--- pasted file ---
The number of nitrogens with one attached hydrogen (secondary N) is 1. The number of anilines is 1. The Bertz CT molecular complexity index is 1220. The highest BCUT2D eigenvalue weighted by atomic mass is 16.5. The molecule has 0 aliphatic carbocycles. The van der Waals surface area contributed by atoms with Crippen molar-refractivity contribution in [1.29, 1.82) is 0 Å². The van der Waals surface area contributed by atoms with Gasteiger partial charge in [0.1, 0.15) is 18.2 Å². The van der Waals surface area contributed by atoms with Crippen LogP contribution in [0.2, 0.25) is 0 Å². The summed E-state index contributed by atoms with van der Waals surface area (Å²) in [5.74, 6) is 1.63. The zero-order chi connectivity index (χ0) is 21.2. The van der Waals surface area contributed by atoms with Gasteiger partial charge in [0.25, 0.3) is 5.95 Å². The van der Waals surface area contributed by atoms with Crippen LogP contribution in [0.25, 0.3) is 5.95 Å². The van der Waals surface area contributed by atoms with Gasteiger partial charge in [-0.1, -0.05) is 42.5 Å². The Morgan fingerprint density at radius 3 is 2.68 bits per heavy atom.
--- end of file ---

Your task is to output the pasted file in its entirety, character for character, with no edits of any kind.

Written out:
The number of nitrogens with one attached hydrogen (secondary N) is 1. The number of anilines is 1. The Bertz CT molecular complexity index is 1220. The highest BCUT2D eigenvalue weighted by atomic mass is 16.5. The molecule has 0 aliphatic carbocycles. The van der Waals surface area contributed by atoms with Crippen molar-refractivity contribution in [1.29, 1.82) is 0 Å². The van der Waals surface area contributed by atoms with Gasteiger partial charge in [0.1, 0.15) is 18.2 Å². The van der Waals surface area contributed by atoms with Crippen LogP contribution in [0.2, 0.25) is 0 Å². The summed E-state index contributed by atoms with van der Waals surface area (Å²) in [5.74, 6) is 1.63. The zero-order chi connectivity index (χ0) is 21.2. The van der Waals surface area contributed by atoms with Gasteiger partial charge in [0.25, 0.3) is 5.95 Å². The van der Waals surface area contributed by atoms with Crippen LogP contribution in [0.25, 0.3) is 5.95 Å². The van der Waals surface area contributed by atoms with Gasteiger partial charge in [-0.1, -0.05) is 42.5 Å². The Morgan fingerprint density at radius 3 is 2.68 bits per heavy atom.